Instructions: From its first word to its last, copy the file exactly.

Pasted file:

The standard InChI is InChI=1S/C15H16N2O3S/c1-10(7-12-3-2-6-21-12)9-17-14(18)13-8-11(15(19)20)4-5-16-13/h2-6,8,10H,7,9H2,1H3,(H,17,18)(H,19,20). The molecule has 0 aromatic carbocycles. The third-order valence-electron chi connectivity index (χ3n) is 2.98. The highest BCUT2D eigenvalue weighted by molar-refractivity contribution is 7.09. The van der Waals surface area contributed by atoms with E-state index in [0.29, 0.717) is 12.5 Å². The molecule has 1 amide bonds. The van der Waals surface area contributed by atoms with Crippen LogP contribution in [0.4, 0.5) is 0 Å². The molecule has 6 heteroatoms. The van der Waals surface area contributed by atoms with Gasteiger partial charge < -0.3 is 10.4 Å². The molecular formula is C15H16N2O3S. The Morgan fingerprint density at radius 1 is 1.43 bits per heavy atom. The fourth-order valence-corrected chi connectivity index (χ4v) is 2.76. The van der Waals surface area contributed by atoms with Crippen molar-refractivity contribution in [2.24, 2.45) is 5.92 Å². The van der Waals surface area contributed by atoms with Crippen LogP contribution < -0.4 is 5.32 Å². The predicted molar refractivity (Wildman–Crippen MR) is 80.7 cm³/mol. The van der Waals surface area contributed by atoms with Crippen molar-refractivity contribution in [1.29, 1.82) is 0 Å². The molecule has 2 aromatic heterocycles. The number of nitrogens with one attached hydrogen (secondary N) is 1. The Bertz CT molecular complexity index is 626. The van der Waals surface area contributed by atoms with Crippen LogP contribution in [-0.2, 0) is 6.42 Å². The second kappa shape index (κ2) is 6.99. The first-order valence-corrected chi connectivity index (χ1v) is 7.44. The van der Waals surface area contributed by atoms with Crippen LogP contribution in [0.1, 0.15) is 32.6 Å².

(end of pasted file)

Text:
The standard InChI is InChI=1S/C15H16N2O3S/c1-10(7-12-3-2-6-21-12)9-17-14(18)13-8-11(15(19)20)4-5-16-13/h2-6,8,10H,7,9H2,1H3,(H,17,18)(H,19,20). The molecule has 0 aromatic carbocycles. The third-order valence-electron chi connectivity index (χ3n) is 2.98. The highest BCUT2D eigenvalue weighted by molar-refractivity contribution is 7.09. The van der Waals surface area contributed by atoms with E-state index in [0.29, 0.717) is 12.5 Å². The molecule has 1 amide bonds. The van der Waals surface area contributed by atoms with Crippen LogP contribution in [0.4, 0.5) is 0 Å². The molecule has 6 heteroatoms. The van der Waals surface area contributed by atoms with Gasteiger partial charge < -0.3 is 10.4 Å². The molecular formula is C15H16N2O3S. The Morgan fingerprint density at radius 1 is 1.43 bits per heavy atom. The fourth-order valence-corrected chi connectivity index (χ4v) is 2.76. The van der Waals surface area contributed by atoms with Crippen molar-refractivity contribution in [2.24, 2.45) is 5.92 Å². The van der Waals surface area contributed by atoms with Crippen LogP contribution < -0.4 is 5.32 Å². The predicted molar refractivity (Wildman–Crippen MR) is 80.7 cm³/mol. The van der Waals surface area contributed by atoms with Crippen molar-refractivity contribution in [1.29, 1.82) is 0 Å². The molecule has 2 aromatic heterocycles. The number of nitrogens with one attached hydrogen (secondary N) is 1. The Bertz CT molecular complexity index is 626. The van der Waals surface area contributed by atoms with Crippen LogP contribution in [-0.2, 0) is 6.42 Å². The second kappa shape index (κ2) is 6.99. The first-order valence-corrected chi connectivity index (χ1v) is 7.44. The van der Waals surface area contributed by atoms with Crippen LogP contribution in [0.1, 0.15) is 32.6 Å².